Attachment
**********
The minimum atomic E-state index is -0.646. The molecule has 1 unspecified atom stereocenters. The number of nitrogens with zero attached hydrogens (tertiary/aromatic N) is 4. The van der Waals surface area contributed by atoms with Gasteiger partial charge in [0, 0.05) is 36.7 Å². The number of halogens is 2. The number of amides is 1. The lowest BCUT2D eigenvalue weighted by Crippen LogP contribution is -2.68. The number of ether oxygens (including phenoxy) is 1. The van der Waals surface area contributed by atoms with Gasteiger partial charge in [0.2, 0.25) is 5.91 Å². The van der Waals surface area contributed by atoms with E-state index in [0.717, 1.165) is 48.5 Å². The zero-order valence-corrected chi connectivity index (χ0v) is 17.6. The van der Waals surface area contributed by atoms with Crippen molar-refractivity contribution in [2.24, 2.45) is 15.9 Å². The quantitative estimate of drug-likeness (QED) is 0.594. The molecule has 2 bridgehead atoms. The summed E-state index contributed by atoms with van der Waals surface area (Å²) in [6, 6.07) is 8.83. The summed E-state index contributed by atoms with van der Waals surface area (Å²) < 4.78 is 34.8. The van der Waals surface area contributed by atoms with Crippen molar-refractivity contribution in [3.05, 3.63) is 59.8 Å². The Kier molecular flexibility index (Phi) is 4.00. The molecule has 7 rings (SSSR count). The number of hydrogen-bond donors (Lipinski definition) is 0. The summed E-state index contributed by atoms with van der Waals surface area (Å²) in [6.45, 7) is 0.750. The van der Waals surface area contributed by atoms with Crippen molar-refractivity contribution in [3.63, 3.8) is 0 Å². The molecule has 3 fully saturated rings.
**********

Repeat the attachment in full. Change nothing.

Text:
The minimum atomic E-state index is -0.646. The molecule has 1 unspecified atom stereocenters. The number of nitrogens with zero attached hydrogens (tertiary/aromatic N) is 4. The van der Waals surface area contributed by atoms with Gasteiger partial charge in [0, 0.05) is 36.7 Å². The number of halogens is 2. The number of amides is 1. The lowest BCUT2D eigenvalue weighted by Crippen LogP contribution is -2.68. The number of ether oxygens (including phenoxy) is 1. The van der Waals surface area contributed by atoms with Gasteiger partial charge in [0.2, 0.25) is 5.91 Å². The van der Waals surface area contributed by atoms with E-state index in [0.717, 1.165) is 48.5 Å². The zero-order valence-corrected chi connectivity index (χ0v) is 17.6. The van der Waals surface area contributed by atoms with Crippen molar-refractivity contribution in [2.24, 2.45) is 15.9 Å². The quantitative estimate of drug-likeness (QED) is 0.594. The molecule has 2 bridgehead atoms. The summed E-state index contributed by atoms with van der Waals surface area (Å²) in [6, 6.07) is 8.83. The summed E-state index contributed by atoms with van der Waals surface area (Å²) < 4.78 is 34.8. The van der Waals surface area contributed by atoms with Crippen molar-refractivity contribution in [3.05, 3.63) is 59.8 Å². The Kier molecular flexibility index (Phi) is 4.00. The molecule has 7 rings (SSSR count). The number of hydrogen-bond donors (Lipinski definition) is 0. The summed E-state index contributed by atoms with van der Waals surface area (Å²) in [6.45, 7) is 0.750. The van der Waals surface area contributed by atoms with Crippen molar-refractivity contribution in [3.63, 3.8) is 0 Å². The molecule has 3 fully saturated rings.